A Busy Beginning
Yoko Ono is widely known for her multimedia artistry, music, and peace activism; however, her rich background also makes her one of the most famous TCKs in today’s world.
Ono was born in Tokyo, Japan on February 18th, 1933 to Isoko and Eisuke Ono. Isoko Ono, a Buddhist, was from the family Yasuda, a family name associated with the industrial worlds that fueled Japan’s business empire. Eisuke Ono’s family hailed from a long line of famous samurai warriors and was a Christian.
A prestigious banker, Eisuke was posted to work overseas in San Francisco, California, two weeks before Ono was to be born. The rest of the family followed soon after, and Ono and her father finally met face-to-face when she was two- years-old.
The Ono family did not stay in the United States long, as they moved back to Tokyo in 1937. Ono enrolled at the elite and exclusive Gakushuin School in Tokyo and stayed there for three more years.
In 1940, the Ono family moved briefly back across the ocean to New York City until the results of the Pearl Harbor bombing forced Eisuke to be transferred to Hanoi, Vietnam, where he became a prisoner of war.
From there the family returned back to Tokyo, Japan, and Ono enrolled in the highly prestigious Christian Keimei Gakuen primary school. She stayed in Japan through the rest of World War II, where she experienced firsthand the attacks on Japan.
At the age of 18, Ono and her parents moved back to the United States and settled in Scarsdale, New York. She studied at Sarah Lawrence College for a few semesters until she left to elope with her first husband, Toshi Ichiyanagi in Japan.
After filing for divorce in 1962, Ono returned home to her family and to focus on her art.
Ono’s discography explores elements of funk, psych rock, and glam rock. As an activist Ono’s music is extremely political and touches on various subjects like feminism, war, power dynamics, and spirituality.
When Ono moved to Scarsdale, New York she started touring the city and immersing herself in the artistic scene of New York. With John Cage, a legendary experimental musician, as her mentor, Ono grew into her own and developed her own style.
Ono then became involved in a relationship with John Lennon of the Beatles. They started collaborating and released their first album Live Peace in Toronto 1969. This album explored themes of protesting the Vietnam War and greed. The album was a lot more rockabilly than any other Ono album.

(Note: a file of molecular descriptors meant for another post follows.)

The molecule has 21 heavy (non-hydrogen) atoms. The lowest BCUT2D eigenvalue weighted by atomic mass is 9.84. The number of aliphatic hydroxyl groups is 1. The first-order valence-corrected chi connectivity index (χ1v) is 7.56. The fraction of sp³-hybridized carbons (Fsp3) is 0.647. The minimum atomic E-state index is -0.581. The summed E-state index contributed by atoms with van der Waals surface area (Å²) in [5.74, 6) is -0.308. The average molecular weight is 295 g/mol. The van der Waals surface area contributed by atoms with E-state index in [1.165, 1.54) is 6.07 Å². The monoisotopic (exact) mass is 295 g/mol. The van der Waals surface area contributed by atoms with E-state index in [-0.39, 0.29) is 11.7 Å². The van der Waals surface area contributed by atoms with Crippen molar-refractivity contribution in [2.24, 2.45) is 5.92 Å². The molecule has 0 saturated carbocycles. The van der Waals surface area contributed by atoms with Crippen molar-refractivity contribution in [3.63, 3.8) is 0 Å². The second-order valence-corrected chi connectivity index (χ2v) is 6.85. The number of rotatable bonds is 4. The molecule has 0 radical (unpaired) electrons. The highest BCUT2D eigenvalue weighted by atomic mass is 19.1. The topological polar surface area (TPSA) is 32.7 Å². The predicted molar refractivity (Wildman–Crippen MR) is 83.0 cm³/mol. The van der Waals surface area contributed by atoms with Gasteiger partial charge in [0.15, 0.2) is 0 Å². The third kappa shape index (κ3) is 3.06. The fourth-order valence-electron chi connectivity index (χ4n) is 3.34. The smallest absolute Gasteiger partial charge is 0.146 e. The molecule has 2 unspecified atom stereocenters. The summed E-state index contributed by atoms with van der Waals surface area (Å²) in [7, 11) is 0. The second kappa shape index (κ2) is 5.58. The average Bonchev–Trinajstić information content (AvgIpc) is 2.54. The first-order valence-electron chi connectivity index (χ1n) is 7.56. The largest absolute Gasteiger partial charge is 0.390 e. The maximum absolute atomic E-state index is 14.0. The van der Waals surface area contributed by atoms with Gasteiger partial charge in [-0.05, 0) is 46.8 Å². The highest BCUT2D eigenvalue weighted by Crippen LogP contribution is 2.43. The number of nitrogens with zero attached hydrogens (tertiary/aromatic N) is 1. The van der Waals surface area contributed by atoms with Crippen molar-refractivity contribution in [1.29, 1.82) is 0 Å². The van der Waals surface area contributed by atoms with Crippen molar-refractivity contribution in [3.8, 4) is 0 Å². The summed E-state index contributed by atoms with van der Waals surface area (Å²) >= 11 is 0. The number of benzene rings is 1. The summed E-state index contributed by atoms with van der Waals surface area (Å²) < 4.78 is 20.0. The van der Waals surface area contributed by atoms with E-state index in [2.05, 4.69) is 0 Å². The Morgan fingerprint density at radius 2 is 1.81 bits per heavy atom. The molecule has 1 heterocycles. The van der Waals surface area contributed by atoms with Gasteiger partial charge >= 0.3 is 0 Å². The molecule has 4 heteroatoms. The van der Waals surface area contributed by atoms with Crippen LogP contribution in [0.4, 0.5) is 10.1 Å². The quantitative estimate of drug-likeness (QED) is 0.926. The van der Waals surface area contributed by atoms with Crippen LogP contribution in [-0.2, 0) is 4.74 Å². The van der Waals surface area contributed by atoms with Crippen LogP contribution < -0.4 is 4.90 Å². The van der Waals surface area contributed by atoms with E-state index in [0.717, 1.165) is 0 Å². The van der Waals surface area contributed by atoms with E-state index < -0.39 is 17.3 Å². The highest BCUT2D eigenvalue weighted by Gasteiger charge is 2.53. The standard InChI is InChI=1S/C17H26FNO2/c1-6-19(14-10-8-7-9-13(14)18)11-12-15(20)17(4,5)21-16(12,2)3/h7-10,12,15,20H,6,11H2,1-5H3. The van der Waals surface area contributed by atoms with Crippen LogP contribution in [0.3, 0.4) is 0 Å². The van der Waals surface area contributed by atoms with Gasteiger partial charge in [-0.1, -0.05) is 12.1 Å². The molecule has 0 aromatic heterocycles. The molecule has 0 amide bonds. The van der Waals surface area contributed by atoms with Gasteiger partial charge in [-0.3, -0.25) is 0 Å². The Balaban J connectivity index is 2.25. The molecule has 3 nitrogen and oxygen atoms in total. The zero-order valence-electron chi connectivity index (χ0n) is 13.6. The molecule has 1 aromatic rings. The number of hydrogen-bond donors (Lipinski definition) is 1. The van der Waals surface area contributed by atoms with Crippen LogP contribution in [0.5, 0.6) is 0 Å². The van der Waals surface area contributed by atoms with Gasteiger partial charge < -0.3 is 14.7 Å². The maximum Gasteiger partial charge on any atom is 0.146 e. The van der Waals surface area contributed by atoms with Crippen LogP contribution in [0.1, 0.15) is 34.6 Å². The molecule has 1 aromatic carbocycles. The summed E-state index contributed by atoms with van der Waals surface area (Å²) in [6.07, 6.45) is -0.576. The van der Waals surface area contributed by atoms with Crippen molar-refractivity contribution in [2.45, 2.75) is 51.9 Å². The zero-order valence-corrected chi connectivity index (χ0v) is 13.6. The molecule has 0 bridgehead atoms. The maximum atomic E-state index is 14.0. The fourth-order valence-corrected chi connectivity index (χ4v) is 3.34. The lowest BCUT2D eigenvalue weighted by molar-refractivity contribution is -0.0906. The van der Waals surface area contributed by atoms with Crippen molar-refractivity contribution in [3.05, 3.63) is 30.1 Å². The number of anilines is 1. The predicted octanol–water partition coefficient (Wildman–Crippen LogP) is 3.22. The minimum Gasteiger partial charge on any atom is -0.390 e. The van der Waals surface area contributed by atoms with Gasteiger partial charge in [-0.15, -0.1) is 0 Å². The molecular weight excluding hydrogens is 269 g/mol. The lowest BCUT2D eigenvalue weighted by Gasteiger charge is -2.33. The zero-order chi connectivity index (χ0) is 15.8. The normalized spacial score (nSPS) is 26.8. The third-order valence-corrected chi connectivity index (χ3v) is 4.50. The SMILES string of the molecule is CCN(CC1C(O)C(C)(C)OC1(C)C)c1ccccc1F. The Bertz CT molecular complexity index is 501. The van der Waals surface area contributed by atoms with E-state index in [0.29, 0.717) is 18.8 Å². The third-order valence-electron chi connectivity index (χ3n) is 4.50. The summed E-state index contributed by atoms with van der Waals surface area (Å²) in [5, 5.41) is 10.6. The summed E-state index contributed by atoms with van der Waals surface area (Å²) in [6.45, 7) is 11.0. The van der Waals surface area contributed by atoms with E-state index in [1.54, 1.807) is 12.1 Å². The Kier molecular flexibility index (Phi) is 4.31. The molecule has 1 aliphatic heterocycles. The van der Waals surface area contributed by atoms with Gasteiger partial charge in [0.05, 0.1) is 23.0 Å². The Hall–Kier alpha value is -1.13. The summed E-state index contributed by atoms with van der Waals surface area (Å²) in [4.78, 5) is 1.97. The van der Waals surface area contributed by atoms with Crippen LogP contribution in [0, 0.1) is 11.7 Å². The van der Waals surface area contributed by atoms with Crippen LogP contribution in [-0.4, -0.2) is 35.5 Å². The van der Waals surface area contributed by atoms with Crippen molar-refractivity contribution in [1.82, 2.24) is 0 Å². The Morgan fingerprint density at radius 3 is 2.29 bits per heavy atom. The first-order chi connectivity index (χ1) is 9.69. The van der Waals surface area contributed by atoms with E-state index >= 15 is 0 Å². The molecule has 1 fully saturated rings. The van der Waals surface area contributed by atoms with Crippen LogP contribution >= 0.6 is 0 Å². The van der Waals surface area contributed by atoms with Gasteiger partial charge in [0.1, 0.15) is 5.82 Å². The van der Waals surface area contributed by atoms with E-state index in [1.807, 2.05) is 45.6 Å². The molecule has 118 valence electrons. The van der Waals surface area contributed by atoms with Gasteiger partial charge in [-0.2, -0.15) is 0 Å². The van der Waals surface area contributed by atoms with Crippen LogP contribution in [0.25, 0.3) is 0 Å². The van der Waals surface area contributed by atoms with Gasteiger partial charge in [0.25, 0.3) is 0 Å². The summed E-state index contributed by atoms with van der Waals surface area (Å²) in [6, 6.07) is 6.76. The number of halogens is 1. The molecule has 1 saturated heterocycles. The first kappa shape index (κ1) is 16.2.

Ono then released her first solo album Plastic Ono Band in 1970. This album is one of Ono’s most experimental albums, deriving influence from experimental free jazz artists such as Frank Zappa and vocal performances similar to CAN.
One of Ono’s most acclaimed albums was Fly which was released in 1971. It was accompanied by a film directed by Ono, which consists of a closeup of a fly travelling around a woman’s body. Fly is considered to be Ono’s best album.
Later on Ono released Approximately Infinite Universe in 1973. Mark Masters of pitchfork.com describes the album as “mixed with slow rockers, funky workouts, and show-tune style numbers.”
Within Ono’s more recent music she continues to protest systemic oppression and war. Her 2018 release Warzone consists of re-imagined songs from her discography.
Ono revolutionized experimental music and gave a voice to a peace-loving, renegade, spiritual generation.
Ono stated in an interview with Ray Connolly that she was taught that “God was always watching and that I should confess all my wrongdoings to my mother.”
During her high school years, she felt she identified more with Buddhism but never devoted herself to just one religion. During this time, she also began exploring mysticism of many world religions, astrology and eastern philosophy, eventually loosely defining herself as “meta-religious” and deeply spiritual.
Ono has stated that she was inspired to be more spiritual after she visited India in the 1960s with her then husband, John Lennon. She met with Maharishi Mahesh Yogi to study transcendental meditation and was also educated in Indian philosophy.
John Lennon was notoriously atheist, with lyrics of one of his most famous songs, “Imagine”, saying “Imagine there’s no heaven // It’s easy if you try // No hell below us // Above us only sky” followed by the controversial lyrics “And no religion too.”
Despite her husband’s views, Yoko Ono respects the atheist community as well as the religious. Religious groups begged her to sanitize the lyrics to “Imagine” but refused out of respect for her husband’s beliefs as it would misconstrue the message and would undermine his legacy.
While Yoko Ono doesn’t identify with one religious group, she instead blends multiple world religions, ideas and mysticism to create her own personal faith that she’s happy with while also respecting the beliefs and practices of others.